#
Section 11-4

#
Box & Whisker Plots

To understand
box-and-whisker plots
, you have to understand
medians
and
quartiles
of a data set.

The median is the middle number of a set of data, or the average of the two middle numbers (if there are an even number of data points).

The median (Q
_{
2
}
) divides the data set into two parts, the upper set and the lower set. The
**
lower quartile
**
(Q
_{
1
}
) is the median of the lower half, and the
**
upper quartile
**
(Q
_{
3
}
) is the median of the upper half.

Example:

Find Q
_{
1
}
, Q
_{
2
}
, and Q
_{
3
}
for the following data set:

2, 6, 7, 8, 8, 11, 12, 13, 14, 15, 22, 23

There are 12 data points. The middle two are 11 and 12. So the median, Q
_{
2
}
, is 11.5.

The "lower half" of the data set is the set {2, 6, 7, 8, 8, 11}. The median here is 7.5. So Q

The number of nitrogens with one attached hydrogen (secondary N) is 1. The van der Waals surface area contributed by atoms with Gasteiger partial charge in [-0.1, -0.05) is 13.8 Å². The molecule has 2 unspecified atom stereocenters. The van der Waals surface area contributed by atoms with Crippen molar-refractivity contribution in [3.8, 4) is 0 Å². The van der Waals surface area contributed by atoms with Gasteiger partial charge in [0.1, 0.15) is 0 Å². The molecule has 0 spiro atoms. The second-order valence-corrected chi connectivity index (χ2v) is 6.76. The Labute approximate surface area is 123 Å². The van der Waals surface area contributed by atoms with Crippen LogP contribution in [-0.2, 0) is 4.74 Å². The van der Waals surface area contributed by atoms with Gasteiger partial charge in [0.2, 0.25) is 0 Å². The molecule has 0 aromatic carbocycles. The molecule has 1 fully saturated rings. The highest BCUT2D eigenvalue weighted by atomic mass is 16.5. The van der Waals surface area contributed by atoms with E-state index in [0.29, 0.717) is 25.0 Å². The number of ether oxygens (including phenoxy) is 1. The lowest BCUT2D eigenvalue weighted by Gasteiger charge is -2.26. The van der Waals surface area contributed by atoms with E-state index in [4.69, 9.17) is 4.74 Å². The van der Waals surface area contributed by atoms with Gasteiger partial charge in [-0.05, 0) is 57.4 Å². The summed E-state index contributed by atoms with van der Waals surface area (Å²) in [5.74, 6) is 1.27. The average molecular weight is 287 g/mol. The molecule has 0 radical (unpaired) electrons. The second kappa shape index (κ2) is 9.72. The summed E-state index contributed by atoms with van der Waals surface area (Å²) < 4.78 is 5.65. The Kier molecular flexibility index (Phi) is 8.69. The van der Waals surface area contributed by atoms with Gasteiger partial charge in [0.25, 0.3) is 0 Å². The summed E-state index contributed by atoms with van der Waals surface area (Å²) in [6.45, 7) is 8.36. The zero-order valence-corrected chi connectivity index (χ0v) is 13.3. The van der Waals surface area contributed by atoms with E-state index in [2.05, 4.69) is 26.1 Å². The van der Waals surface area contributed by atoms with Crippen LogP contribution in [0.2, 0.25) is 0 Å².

_{
1
}
= 7.5.

The "upper half" of the data set is the set {12, 13, 14, 15, 22, 23}. The median here is 14.5. So Q
_{
3
}
= 14.5.

A box-and-whisker plot displays the values Q
_{
1
}
, Q
_{
2
}
, and Q
_{
3
}
, along with the extreme values of the data set (2 and 23, in this case):

A box & whisker plot shows a "box" with left edge at Q
_{
1
}
, right edge at Q
_{
3
}
, the "middle" of the box at Q
_{
2
}
(the median) and the maximum and minimum as "whiskers".